On top of everything else, I am going back to Germany the first two weeks in August, for the fifth time this year, this time to finalize the closing of my mother’s apartment.  She lived in that apartment for 37 years, I grew up in it.  Several years ago, when my mother and I discussed end-of-life issues and how she would like me to deal with things after her death (we had no idea that she would die so soon), I had already asked her to make sure her landlord knew that I would want to hold on to the apartment for a while after.  The idea of her dying and my having to close the apartment right away was unbearable.  She understood and accepted.  I found among her many many handwritten notes one she had written to herself, to that effect.

I am so very fortunate to have had Mark’s understanding and support with this.  One week after I arrive in Germany in August, it will have been exactly six months since her death.  She herself hadn’t been home in her apartment since about October or November when she left for what was meant to be her over-winter vacation in Turkey. 

It’ll be trying, and I expect emotional upheaval. 

Strangely, and this may be some weird survival technique, I don’t expect the stress from the preparations for the Fall Semester and the stress from the closing of my mother’s apartment to compound each other. On the contrary.  (And this is where it gets weird.)  I am good at completely focusing on one thing, by pushing other things aside.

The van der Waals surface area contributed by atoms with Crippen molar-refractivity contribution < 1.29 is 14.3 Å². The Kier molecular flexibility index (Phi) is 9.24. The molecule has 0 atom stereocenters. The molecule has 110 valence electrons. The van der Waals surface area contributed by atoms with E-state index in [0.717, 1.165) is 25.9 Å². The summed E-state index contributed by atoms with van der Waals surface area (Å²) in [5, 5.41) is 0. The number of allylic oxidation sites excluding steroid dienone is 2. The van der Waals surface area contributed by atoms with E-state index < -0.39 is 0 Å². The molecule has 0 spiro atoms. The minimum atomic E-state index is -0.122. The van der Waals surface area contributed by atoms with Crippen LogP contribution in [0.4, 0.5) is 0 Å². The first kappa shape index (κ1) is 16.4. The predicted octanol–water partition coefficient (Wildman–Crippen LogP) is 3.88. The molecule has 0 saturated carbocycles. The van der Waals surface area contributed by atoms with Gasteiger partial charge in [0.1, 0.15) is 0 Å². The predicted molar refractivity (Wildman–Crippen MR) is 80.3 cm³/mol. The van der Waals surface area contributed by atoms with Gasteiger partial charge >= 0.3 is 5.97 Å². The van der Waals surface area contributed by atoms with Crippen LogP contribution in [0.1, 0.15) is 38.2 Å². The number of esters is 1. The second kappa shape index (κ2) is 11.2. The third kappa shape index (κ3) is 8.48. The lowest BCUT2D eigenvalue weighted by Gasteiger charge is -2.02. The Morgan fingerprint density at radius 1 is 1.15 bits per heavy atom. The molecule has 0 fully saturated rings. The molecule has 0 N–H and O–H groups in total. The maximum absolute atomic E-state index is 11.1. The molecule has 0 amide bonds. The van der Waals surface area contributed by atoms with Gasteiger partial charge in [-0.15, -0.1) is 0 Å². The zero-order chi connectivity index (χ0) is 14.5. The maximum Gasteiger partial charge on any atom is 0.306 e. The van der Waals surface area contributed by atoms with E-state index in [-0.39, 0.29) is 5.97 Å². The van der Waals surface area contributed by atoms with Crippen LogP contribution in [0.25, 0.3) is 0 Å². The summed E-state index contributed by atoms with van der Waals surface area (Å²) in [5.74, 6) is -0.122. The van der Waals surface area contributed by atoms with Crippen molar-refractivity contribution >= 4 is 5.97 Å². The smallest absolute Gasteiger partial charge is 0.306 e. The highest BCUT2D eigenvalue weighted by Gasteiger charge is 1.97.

I am already organizing, long-distance from here in the States, the apartment closing; and I will be working, long-distance, on the Fall Semester scheduling while in Germany.   When the stress from the piano preparations gets too much, I can take a break and take care of my mother’s apartment.  And the other way around.  Use either as a distraction from the other. 

I’ll be glad when it’s August 18.


I live in the old part of Olathe, where the houses are small and the trees are tall.  Hardly anyone here has a real lawn, it’s more like just lots of grass with some weeds here and there.  In my backyard, the first flowers to appear in the spring are usually dandelions and those prolific purple groundcovers (name?), and tiny plants with tiny sky-blue blossoms that look like they just fell out of the sky, and violets (the weed, not the kind you buy at the store).  I especially love the cheerful dandelion yellow – which happens to be my favorite crayon color, too.  It’s a rare sight to see the “chemlawn” guy drive through our area.  People here don’t have much money, and a weed-free, year-round-green lawn is not a top priority.

I recently came across a cute little peom that, years ago, I enjoyed reading to my young students.  The poem is called “Dandelions everywhere” and was written by Aileen Fisher.  I had copied it onto a worksheet and included a coloring picture; that way they would be able to have it at home and hopefully re-read it or have it read to them, for the young ones who didn’t read just yet. 

The wind had some seeds
in his hand one day,
and he tripped on a bush
when he came our way.
He tripped on a bush,
in our yard, he did,
and he dropped the seeds –
and they ran and hid.
They ran and hid
in the grass and clover
and didn’t come out
till March was over.
And now that they’re out
we’ve more than our share
of dandelions,

Looking at it now, I realize, with sorrow, that it would probably be meaningless to the students I have here in the greater Kansas City area: sadly,  they have perfect lawns, with not a weed in sight.  I’m afraid to even try to share this poem with them, I don’t think I could bear their asking me, “What’s a dandelion?”